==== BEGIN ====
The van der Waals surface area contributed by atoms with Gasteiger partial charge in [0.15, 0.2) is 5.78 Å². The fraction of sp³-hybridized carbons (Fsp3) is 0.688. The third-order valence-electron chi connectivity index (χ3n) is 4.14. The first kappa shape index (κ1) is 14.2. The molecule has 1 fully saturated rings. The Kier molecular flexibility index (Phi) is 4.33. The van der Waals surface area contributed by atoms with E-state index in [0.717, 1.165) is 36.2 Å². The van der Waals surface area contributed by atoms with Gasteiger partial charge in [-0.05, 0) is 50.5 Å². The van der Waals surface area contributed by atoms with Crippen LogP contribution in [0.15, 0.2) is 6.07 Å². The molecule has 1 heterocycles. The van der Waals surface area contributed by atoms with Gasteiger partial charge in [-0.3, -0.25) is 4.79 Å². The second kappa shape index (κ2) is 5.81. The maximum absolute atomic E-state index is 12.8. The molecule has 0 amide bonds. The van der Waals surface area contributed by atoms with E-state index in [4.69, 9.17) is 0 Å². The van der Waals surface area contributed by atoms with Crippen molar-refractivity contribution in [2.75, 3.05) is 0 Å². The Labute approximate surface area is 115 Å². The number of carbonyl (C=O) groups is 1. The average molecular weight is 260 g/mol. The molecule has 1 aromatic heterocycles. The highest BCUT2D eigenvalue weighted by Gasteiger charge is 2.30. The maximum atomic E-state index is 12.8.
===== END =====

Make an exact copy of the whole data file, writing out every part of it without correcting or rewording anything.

The van der Waals surface area contributed by atoms with Gasteiger partial charge in [0.15, 0.2) is 5.78 Å². The fraction of sp³-hybridized carbons (Fsp3) is 0.688. The third-order valence-electron chi connectivity index (χ3n) is 4.14. The first kappa shape index (κ1) is 14.2. The molecule has 1 fully saturated rings. The Kier molecular flexibility index (Phi) is 4.33. The van der Waals surface area contributed by atoms with E-state index in [0.717, 1.165) is 36.2 Å². The van der Waals surface area contributed by atoms with Gasteiger partial charge in [-0.05, 0) is 50.5 Å². The van der Waals surface area contributed by atoms with Crippen LogP contribution in [0.15, 0.2) is 6.07 Å². The molecule has 1 heterocycles. The van der Waals surface area contributed by atoms with Gasteiger partial charge in [-0.3, -0.25) is 4.79 Å². The second kappa shape index (κ2) is 5.81. The maximum absolute atomic E-state index is 12.8. The molecule has 0 amide bonds. The van der Waals surface area contributed by atoms with E-state index in [4.69, 9.17) is 0 Å². The van der Waals surface area contributed by atoms with Crippen molar-refractivity contribution in [2.75, 3.05) is 0 Å². The Labute approximate surface area is 115 Å². The number of carbonyl (C=O) groups is 1. The average molecular weight is 260 g/mol. The molecule has 1 aromatic heterocycles. The highest BCUT2D eigenvalue weighted by Gasteiger charge is 2.30. The maximum atomic E-state index is 12.8.